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Happy Lunar New Year!

Get ready for Lion Dances and Fireworks - both designed to chase away Bad Luck

Lunar New Year began on this side of the planet yesterday on Friday the 16th but don’t despair if you missed it. The main festivities last for seven days and additional celebrations continue until the Lantern Festival on March 2.

Hobart recycles it's Christmas Tree in Salamanca Place in honour of "Chinese New Year"

Though commonly called “Chinese New Year” it is essentially a Spring festival celebrated by many countries including Korea, Indonesia, Malaysia, Thailand, Vietnam, Cambodia, Mauritius, Singapore, Taiwan and Macau, Australia and the Philippines and all those other places where migrants from these countries have made their home. In fact, it is one of the most important and widely celebrated events in the world. While each country has its own variation, common to all is the desire to spend time with family and friends which causes huge traffic jams in those countries, especially in China. It is also about remembering ancestors, the thorough cleaning of homes to remove misfortune, and the eating of traditional foods – dumplings or rice cakes being especially favoured, and to reward a year of hard work.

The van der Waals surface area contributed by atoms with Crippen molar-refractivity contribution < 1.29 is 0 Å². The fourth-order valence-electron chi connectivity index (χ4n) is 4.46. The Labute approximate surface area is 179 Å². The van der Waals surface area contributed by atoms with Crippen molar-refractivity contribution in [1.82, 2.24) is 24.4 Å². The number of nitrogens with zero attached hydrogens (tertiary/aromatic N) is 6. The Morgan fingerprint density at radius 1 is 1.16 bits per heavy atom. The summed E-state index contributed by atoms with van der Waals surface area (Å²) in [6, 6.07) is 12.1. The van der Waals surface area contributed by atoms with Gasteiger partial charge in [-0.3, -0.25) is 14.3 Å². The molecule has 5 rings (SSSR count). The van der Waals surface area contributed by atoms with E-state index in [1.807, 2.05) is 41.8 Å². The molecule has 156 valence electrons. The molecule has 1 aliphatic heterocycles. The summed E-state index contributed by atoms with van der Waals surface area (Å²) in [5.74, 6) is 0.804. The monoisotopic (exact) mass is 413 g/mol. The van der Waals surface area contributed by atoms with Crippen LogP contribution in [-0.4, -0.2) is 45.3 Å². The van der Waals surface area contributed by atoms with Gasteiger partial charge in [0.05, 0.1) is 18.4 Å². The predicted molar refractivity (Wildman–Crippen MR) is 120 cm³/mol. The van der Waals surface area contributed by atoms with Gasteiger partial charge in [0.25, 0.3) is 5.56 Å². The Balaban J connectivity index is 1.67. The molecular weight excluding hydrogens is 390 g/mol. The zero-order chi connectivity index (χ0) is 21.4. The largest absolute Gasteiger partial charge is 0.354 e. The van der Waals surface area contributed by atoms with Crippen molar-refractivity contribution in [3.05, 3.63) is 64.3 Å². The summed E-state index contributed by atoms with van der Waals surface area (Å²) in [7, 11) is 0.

In Korea and China at least, the latter takes the form of an eagerly awaited red envelope containing  money. In Korea it is also the time for playing traditional games such as Yut No Ri which is a gambling game. Fortune telling is also popular. For more on the various customs click here.

Yut No Ri - a traditional gambling game played by the Koreans on Lunar New Year

So what does the Year of The Earth Dog hold? According to an upcoming program at Curtain University the dog is characterised by" loyalty and generosity and an idealistic energy," and the signs point to financial success, but this must be tempered by social awareness  and ethical consideration.
In other words, according to, fortune will flow to those “who choose honesty and fairness in their dealings." There is also considerable emphasis on reducing pollution and improving the quality of life due to the earth element. All noble aims, whether you believe in fortune telling or not.  


In Hobart the Lunar New Year will be marked by Lion Dances for luck, calligraphy displays, dragon dances, firecrackers and cultural displays  and most of them will occur on Sunday the 18th. Check out the full program here.

For all those going home to celebrate with their families we wish you safe travels and a prosperous, happy and healthy New Year. Welcome to the Year of the Dog!